I first encountered the term “quarterlife” in 2008 when it existed as a web series starring Scott Michael Foster. He played Cappie in Greek, a show I was watching at the time. Quarterlife was primarily about a generation coming of age on the cusp of the digital revolution, and it was launched in the form of webisodes and vlogs. It was very, very short-lived.
Now, in 2015, I can’t do a Google search without “quarterlife crisis” or “millennial” popping up in my search results. This makes me question my search queries, but I suppose that’s neither here nor there.
The quarterlife crisis is real. It’s always been real, encapsulated in the ennui of a generation that teeters at the inevitable edge of adulthood and responsibility. It just feels more pronounced now because it’s talked about everywhere. We are aware of it, because we won’t shut up about it. Perhaps it’s the post-teenage angst or the last hurrah before turning the corner into your thirties, but like the midlife crisis, existential questions come up a lot when you’re in the middle of a quarterlife crisis: “Who am I?” or “What have I been doing with my life?” or “Who have I become?” All are pretty valid questions, if a little bit premature.
But I get it. No one wants to turn 45 without even pausing to ask themselves these things. No one wants to wake up one day, 20 years later, realizing that they have lived a life they didn’t want. And so we ask. And we ask. And we ask. We ask a lot.
We are constantly bombarded with images to compare ourselves to, through social media we’ve elected to follow, and instead of encouragement or happiness for the other, we feel panic. The exposure to The Life You’re Not Living is a daily occurrence for the typical millennial, something older generations only had to deal with when school reunions rolled around, as they scrambled to find meaning in their lives.
I think that people forget, though, that things take time, and you can’t really know everything about yourself at 25. I know this, even after my Reality Bites moment has expired. “I was really going to be somebody by the time I was 23,” Winona Ryder’s Leilana says. At 26, I ask myself constantly, “Who have I become?” Sometimes I recoil at the thought, but we’ve all got to pull out the Troy Dyer in all of us (admit it; he’s there) and tell ourselves: “Honey, all you have to be by the time you’re (whatever age you are) is yourself.”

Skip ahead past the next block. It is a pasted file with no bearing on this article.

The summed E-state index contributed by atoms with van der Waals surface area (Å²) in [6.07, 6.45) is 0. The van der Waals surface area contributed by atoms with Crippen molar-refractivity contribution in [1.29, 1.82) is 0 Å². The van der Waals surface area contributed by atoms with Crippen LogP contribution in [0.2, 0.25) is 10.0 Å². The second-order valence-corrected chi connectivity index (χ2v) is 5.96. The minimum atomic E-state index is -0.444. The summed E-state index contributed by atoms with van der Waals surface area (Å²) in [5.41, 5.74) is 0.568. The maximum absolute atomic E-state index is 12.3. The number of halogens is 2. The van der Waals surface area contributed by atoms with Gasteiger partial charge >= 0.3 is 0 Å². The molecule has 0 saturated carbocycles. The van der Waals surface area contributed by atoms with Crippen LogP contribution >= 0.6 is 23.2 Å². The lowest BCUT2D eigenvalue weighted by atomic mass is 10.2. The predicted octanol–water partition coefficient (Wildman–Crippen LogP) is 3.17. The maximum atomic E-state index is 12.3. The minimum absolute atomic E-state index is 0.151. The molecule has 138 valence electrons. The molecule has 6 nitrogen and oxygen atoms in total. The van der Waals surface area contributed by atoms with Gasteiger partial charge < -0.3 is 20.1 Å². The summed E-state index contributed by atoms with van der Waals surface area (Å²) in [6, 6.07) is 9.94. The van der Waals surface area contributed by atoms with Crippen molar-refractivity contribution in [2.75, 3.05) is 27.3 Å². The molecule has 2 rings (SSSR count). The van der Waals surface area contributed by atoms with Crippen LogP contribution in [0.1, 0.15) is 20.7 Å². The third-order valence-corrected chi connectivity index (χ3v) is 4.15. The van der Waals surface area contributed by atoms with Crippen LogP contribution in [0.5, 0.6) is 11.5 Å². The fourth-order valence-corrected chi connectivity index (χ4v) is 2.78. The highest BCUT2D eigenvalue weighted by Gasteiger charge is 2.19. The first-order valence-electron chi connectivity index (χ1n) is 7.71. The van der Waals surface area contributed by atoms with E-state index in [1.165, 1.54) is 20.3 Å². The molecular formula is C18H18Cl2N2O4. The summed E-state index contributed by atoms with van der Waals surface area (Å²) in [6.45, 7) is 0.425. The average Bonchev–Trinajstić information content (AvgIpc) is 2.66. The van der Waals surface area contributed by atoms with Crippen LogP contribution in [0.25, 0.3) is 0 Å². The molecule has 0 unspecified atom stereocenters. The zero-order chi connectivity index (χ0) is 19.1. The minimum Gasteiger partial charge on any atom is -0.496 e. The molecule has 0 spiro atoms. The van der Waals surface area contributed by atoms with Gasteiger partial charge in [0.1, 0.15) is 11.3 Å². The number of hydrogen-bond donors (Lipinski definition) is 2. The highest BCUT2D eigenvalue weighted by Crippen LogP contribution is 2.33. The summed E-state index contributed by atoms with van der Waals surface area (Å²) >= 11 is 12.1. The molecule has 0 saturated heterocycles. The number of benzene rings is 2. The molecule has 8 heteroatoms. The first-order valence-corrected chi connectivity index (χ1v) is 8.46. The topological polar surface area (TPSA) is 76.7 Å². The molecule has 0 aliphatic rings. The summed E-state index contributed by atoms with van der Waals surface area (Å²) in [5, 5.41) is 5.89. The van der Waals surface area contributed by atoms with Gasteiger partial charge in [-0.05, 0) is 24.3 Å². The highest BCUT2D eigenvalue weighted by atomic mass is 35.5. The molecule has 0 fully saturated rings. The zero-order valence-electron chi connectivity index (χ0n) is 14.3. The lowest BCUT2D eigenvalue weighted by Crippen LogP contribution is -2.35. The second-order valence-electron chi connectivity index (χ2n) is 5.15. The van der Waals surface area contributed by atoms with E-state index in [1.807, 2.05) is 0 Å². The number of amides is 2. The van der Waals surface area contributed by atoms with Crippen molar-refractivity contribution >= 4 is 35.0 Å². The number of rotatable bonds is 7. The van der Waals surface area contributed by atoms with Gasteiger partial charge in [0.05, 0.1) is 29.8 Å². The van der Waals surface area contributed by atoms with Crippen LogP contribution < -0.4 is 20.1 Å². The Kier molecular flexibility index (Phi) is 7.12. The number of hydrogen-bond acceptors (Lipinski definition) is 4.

Millennials are often portrayed as lazy freeloaders who have no clue what they’re doing, but it’s not like these types of people didn’t exist before we did. An entire generation rarely ever turns out to be entitled little sh*ts. In pursuit of figuring things out and trying not to look like total a-holes, we somehow forgot to just be people who didn’t always have to have the next shiny accomplishment up their sleeves. We all have grand ideas and dreams for ourselves, and it feels like the sooner we get there, the sooner we’ll be self-actualized or validated. Or happy.
When I was 16, it seemed impossible to imagine the life I’d live at 26. I certainly didn’t think that it would be how it is now. At 26, I thought you had to have your sh*t together. Standing on the edge of my mid-20s, I feel like I failed my 16-year-old me in many ways, even if the life I imagined myself having back then is not something I really want for myself anymore.
Sometimes I think I want to be known for something worthwhile. Other times, I just want to be content with making something for myself. For a long time, I was hell-bent on chasing my big dream, then I got tired or things got to be impossible or I realized I didn’t want The Big Dream anymore. I’ve been rearranging my life ever since, like furniture, into a new, clean space, switching out my big dreams, trying not to misdirect myself. This space is turning out to be a Hobbit hole, maybe. Bilbo Baggins said, “It is no bad thing to celebrate a simple life,” and I get it now.
This is not a call to arms for a life of complacency. What I’m saying is that it’s okay if you’re not there yet. Life doesn’t end at 30. I attended a talk with my friend, Petra, late last year. Peter Mendelsund, a book cover designer whose work has been some of the most beautiful I’ve ever seen, divulged his long history as a classical pianist, a life and a future direction that started at the age of four. He didn’t even start thinking of designing book covers until he was married with two children, and decidedly done with being — or trying to be — a classical pianist. It was an epiphany for me, because it was one of those times when I felt like I had no clue who I was and, frankly, I didn’t know what to do with my life.
My point is: 10 years is a long time, and a lot can happen between 26 and 36. You can’t waste it, trying to figure out what life fits you most by imagining others’ as yours. You have to actually live your life. It’s okay to take detours or segues or go on a completely different path. I still don’t know what I want to do, really, but I have a picture of the kind of person I want to be and the kind of life I want to have. Lingering on the what-could-have-beens isn’t going to help you get to where you want to be, because whatever happens, time moves, and you have to move, too.
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